It took 150 years or so, but the story of the greenback cutthroat trout finally rose to the surface. Released Sept. 24, research by Jessica Lynne Metcalf and a team at the University of Colorado at Boulder has shredded the scientific community's assumptions about the journey of the cutthroat in modern times, while likely revolutionizing conservation efforts for all sorts of endangered species.
Before the study, Colorado was thought home to four subspecies of cutthroat: the yellowfin, extinct since approximately 1903; the greenback, surviving in a few mountain streams; the Colorado River, spread across the state; and the Rio Grande, which swam only in the Rio Grande basin. It was assumed that most of the fish still inhabited waters at least close to their native range. The greenback, for instance, was thought to be native to both the Arkansas River Basin and the South Platte. It was initially thought Bear Creek's fish were natives.
What the study found, however, was that Colorado once had six subspecies of cutthroat. In addition to the known variety, an extinct subspecies had once swam the San Juan drainage, and the Colorado River cutthroat is actually two subspecies.
What's more, of the living subspecies only the Rio Grande swam in its native habitat. The rest were driven out by man-made pressures; competition from nonnative fish; and people who scattered them elsewhere.
Between 1885 and 1953, more than 750 million rainbow, brook and cutthroat trout were "stocked" in Colorado, most by government workers. The greenback, it turned out, was native only to the South Platte. Bear Creek was actually once fishless, but was stocked with greenbacks by a homesteader in 1882.
But the most surprising discovery was just how rare the greenback truly was — confined to Bear Creek. No reservoir feeds the creek, which reduced the likelihood that competing fish would be stocked, and the bottom of the creek is blocked by old Colorado Springs Utilities infrastructure.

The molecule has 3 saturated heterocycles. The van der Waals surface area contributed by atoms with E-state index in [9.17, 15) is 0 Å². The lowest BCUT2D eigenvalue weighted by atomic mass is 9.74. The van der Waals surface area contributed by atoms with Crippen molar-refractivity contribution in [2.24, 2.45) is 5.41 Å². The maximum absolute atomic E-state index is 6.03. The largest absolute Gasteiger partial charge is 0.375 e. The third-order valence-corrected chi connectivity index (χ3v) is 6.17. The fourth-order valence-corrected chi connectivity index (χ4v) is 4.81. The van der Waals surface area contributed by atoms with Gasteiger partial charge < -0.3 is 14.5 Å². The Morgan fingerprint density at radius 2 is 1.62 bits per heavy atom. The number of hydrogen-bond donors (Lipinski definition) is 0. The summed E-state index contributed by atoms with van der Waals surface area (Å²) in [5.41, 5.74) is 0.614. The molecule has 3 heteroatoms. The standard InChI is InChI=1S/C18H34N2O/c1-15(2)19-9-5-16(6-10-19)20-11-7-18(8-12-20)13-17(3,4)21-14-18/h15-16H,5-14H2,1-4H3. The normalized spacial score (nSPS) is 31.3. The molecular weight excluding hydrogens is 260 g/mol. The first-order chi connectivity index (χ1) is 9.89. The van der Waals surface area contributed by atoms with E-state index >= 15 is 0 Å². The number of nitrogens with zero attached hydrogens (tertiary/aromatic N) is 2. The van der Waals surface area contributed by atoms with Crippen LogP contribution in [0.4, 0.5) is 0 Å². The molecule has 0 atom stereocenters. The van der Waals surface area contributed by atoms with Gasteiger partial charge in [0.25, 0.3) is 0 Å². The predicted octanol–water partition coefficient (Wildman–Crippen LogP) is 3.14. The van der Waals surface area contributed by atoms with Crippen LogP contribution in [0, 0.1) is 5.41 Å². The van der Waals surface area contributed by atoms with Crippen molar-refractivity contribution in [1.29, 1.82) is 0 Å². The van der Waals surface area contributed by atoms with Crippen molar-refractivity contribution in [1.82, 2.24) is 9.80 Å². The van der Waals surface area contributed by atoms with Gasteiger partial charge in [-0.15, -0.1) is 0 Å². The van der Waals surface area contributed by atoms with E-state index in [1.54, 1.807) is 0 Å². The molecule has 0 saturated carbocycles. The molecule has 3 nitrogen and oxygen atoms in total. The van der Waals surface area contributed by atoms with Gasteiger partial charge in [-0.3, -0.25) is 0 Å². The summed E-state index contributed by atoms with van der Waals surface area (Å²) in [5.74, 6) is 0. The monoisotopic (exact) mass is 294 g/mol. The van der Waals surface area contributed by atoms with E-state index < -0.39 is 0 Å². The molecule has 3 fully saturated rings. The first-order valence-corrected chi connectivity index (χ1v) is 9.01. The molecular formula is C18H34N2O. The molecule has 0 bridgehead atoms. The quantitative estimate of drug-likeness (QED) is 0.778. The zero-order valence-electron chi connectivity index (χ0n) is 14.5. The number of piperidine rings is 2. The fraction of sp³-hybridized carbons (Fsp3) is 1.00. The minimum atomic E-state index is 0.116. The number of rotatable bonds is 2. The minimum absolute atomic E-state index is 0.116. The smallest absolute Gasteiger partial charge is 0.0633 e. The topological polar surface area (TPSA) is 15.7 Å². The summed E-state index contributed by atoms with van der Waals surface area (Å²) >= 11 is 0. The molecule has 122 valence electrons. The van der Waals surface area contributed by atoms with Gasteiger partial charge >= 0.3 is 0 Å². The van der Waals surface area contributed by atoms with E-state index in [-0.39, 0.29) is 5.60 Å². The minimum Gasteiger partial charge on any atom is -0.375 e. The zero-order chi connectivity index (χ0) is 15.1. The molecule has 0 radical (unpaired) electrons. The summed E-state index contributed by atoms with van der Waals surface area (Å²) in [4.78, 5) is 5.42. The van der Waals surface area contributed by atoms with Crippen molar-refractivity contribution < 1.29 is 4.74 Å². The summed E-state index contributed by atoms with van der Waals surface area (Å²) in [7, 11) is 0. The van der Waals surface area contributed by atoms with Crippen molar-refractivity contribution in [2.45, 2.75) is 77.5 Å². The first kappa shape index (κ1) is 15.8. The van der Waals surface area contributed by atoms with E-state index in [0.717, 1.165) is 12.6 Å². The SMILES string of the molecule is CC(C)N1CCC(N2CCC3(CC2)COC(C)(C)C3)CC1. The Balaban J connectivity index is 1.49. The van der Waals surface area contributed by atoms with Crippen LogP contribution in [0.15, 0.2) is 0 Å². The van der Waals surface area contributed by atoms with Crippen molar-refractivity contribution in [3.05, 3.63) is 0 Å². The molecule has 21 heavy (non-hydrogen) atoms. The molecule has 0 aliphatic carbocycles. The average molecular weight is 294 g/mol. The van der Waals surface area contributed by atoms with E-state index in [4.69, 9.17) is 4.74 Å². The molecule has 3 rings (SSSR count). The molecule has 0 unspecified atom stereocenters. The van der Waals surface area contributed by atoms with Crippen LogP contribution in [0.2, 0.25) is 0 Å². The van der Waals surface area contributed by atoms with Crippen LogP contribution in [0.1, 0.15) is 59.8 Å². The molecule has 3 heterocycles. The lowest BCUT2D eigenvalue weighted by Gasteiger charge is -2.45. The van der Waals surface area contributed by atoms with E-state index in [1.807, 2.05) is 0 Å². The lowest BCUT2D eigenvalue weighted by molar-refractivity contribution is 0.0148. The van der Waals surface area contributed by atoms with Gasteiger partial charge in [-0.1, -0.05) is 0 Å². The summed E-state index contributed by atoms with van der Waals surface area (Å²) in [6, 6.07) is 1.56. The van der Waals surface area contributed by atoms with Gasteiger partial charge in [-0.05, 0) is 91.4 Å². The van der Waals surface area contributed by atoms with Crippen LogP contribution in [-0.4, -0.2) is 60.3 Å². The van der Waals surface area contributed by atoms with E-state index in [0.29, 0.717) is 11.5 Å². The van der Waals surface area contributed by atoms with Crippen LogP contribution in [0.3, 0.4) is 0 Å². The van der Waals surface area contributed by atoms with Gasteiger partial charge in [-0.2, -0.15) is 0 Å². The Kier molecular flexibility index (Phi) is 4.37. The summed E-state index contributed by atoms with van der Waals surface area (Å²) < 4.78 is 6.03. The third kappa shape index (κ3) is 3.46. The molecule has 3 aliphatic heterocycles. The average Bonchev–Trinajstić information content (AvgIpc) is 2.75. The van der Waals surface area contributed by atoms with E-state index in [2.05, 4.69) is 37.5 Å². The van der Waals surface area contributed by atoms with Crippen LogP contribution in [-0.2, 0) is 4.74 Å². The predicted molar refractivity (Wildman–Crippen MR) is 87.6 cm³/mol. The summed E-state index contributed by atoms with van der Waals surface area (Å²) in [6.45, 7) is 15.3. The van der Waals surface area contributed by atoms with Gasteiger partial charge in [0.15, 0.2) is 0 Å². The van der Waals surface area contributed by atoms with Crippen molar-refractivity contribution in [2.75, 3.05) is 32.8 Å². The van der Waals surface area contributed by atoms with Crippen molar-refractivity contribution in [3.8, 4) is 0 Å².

"Ironically," the study notes, "while stocking contributed to the decline of native cutthroat trout throughout their range ... it appears to have also inadvertently prevented the extinction of this unique lineage."
Metcalf's study, initiated by the Greenback Cutthroat Trout Recovery Team in June 2009, was groundbreaking not just for its findings, but for its methods. Records proved that most stocking in Colorado took place between 1885 and the early 20th century, meaning that most fish were still in their natural habitat 130 years ago. Using that information, Metcalf secured fish samples, preserved in ethanol, from museums and academies across the nation. All samples dated to between 1857 and 1889.
DNA was carefully extracted from the ancient samples and compared to modern fish DNA. Such old samples being used in testing was a scientific breakthrough — impossible just a few years ago — that could steer the path of conservation in the future.
"With specimens collected up to 150 years ago, our study pushes back the age for recovering DNA from ethanol-preserved specimens for population-level studies by over two-fold and demonstrates the feasibility of molecular mining of archived samples," the study notes. "Establishing the timing of human disturbance, coupled with the use of ancient DNA techniques for retrieving phylogenetic information from predisturbance historical samples, paves the way forward for developing conservation goals aimed at restoring threatened and endangered species to their native ranges."
Leith Edgar, spokesperson for the U.S. Fish and Wildlife Service, says the findings go to show that "the moment we think we have nature figured out, science proves otherwise."
"We look at this [study] as evidence that science is ever-evolving, and we need to be open to the fact that what we know today isn't always going to be the same as what we figure out down the road," he says. "Being aware of that evolution in science and keeping an eye open for it certainly is going to benefit all manner of species."